Students present their work starting in ninth grade or 10th grade. By the time they get to their senior year [and must complete performance tasks required for graduation], many of them [present] extremely sophisticated papers. Outsiders sit in on the presentations, so they’re pretty rigorous.

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Q: What kind of results have you had?

A: We graduate double the number of English language learners, double the number of special education kids. … We’ve tracked [our graduates] into their third semester of college. These kids were doing 10- and 15-page papers for years. Writing a paper when they get to college is a no brainer. I think [our students] just have much stronger preparation.

We have five schools that are all English language learners. In these schools we don’t have a lot of directed teaching. You try more discussion. The kids do oral presentations. By the time they graduate, their English is really strong.

Q: What about math?

A: Urban Academy is a transfer school [for students who did not succeed in their regular high school]…. They’ve had algebra, but their math understanding is appalling, and many have a real aversion to math….

71 percent of English language learners in New York Performance Standards Consortium schools graduated on time in 2015, versus 37 percent across New York City, where all but two of the consortium schools are located.

We’re introducing different kinds of math curricula. Students have a basic computational understanding, but they also have logic exercises and a project they have to be able to explain.

In science, the students design experiments, carry them out, write them up, have those papers read by committees and defend them orally. I was at a presentation, and kids were presenting things about attitudes toward race. We had a kid who was a dropout and came back to school. He was a skateboarder, and his science proficiency [task] was on the kinds of wheels that give the best friction and traction.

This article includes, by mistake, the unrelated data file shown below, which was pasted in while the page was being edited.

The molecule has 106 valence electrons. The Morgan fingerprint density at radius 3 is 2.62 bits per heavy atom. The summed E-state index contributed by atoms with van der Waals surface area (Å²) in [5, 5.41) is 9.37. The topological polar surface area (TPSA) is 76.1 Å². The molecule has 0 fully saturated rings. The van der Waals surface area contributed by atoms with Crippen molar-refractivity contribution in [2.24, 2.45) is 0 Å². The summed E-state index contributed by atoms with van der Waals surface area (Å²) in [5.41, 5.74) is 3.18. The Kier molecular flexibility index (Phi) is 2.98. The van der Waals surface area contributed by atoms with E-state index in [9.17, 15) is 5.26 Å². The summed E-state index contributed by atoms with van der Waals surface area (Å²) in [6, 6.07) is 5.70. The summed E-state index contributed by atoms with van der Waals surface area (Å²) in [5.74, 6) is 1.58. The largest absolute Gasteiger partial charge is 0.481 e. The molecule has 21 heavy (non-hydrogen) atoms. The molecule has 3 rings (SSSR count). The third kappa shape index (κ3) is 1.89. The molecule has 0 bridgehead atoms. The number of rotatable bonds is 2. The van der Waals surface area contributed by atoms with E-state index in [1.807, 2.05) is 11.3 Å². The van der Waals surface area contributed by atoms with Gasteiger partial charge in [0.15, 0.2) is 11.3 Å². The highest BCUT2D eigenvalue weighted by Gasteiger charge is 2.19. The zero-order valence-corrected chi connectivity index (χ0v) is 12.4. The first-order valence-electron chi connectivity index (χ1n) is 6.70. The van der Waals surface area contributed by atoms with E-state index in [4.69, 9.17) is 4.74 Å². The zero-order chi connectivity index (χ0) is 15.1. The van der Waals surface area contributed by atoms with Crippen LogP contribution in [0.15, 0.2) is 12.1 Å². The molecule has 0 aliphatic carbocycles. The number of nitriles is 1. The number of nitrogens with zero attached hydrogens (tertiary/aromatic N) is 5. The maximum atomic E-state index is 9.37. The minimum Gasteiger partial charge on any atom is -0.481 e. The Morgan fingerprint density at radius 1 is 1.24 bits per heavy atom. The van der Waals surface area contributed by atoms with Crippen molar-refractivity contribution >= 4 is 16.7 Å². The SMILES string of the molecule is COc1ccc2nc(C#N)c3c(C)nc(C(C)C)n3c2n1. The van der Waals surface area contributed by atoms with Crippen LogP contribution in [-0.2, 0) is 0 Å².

If teachers raise questions in ways that kids can grab onto, they’ll come up with issues that they’re interested in. You stand a better chance of motivating kids if you can tailor things to their interests. That doesn’t mean dumbing down.

We know assessments have an impact on curriculum and instruction. If you have a testing environment, teachers are going to teach to the test. If you have a system that requires kids to write and present, then that begins to affect curriculum and instruction.

Q: Are there similar efforts outside New York state?

A: All over the country, there are teachers who are interested in doing something different. The problem is that the federal government has put all of its eggs in the testing basket and links dollars to it. If you were to get rid of the requirements states are under, more innovative efforts could come forward.

We’ve been testing for 30 years and we don’t have much to show for it. We say we want kids to be critical thinkers. We say we want engagement, but what are we having them do? It’s not the kids who are the problem. It’s the disconnect between what we want kids to do and what we have them do.

This interview has been edited for clarity and length.

This story was produced by The Hechinger Report, a nonprofit, independent news organization focused on inequality and innovation in education. Read more about high school reform.